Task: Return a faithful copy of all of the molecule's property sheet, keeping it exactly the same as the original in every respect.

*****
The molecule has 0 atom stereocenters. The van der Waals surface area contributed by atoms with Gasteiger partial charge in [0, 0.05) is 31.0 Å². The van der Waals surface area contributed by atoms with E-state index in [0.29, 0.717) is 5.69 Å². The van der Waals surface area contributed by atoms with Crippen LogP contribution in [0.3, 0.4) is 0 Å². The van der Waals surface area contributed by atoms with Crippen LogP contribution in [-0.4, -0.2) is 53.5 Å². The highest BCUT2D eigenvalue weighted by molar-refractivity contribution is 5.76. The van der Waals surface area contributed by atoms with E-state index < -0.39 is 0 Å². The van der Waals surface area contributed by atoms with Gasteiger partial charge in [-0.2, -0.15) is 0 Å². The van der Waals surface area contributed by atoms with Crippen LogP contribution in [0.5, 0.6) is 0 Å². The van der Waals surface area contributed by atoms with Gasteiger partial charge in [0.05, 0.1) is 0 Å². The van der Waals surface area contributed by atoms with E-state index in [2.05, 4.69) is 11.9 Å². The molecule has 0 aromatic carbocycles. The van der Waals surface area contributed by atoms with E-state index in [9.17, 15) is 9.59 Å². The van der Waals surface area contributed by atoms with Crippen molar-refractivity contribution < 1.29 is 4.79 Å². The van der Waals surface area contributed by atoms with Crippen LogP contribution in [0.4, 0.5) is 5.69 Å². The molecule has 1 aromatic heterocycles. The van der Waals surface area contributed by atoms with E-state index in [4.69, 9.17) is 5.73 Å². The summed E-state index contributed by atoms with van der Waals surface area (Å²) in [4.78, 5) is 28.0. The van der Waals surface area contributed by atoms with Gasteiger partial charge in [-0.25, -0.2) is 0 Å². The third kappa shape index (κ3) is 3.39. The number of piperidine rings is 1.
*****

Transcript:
The molecule has 0 atom stereocenters. The van der Waals surface area contributed by atoms with Gasteiger partial charge in [0, 0.05) is 31.0 Å². The van der Waals surface area contributed by atoms with E-state index in [0.29, 0.717) is 5.69 Å². The van der Waals surface area contributed by atoms with Crippen LogP contribution in [0.3, 0.4) is 0 Å². The van der Waals surface area contributed by atoms with Crippen LogP contribution in [-0.4, -0.2) is 53.5 Å². The highest BCUT2D eigenvalue weighted by molar-refractivity contribution is 5.76. The van der Waals surface area contributed by atoms with E-state index < -0.39 is 0 Å². The van der Waals surface area contributed by atoms with Gasteiger partial charge in [-0.2, -0.15) is 0 Å². The van der Waals surface area contributed by atoms with Crippen LogP contribution in [0.5, 0.6) is 0 Å². The van der Waals surface area contributed by atoms with Gasteiger partial charge in [0.05, 0.1) is 0 Å². The van der Waals surface area contributed by atoms with E-state index in [2.05, 4.69) is 11.9 Å². The molecule has 0 aromatic carbocycles. The van der Waals surface area contributed by atoms with E-state index in [9.17, 15) is 9.59 Å². The van der Waals surface area contributed by atoms with Crippen molar-refractivity contribution < 1.29 is 4.79 Å². The van der Waals surface area contributed by atoms with Crippen LogP contribution in [0.4, 0.5) is 5.69 Å². The molecule has 1 aromatic heterocycles. The van der Waals surface area contributed by atoms with E-state index in [4.69, 9.17) is 5.73 Å². The summed E-state index contributed by atoms with van der Waals surface area (Å²) in [4.78, 5) is 28.0. The van der Waals surface area contributed by atoms with Gasteiger partial charge in [-0.25, -0.2) is 0 Å². The third kappa shape index (κ3) is 3.39. The number of piperidine rings is 1.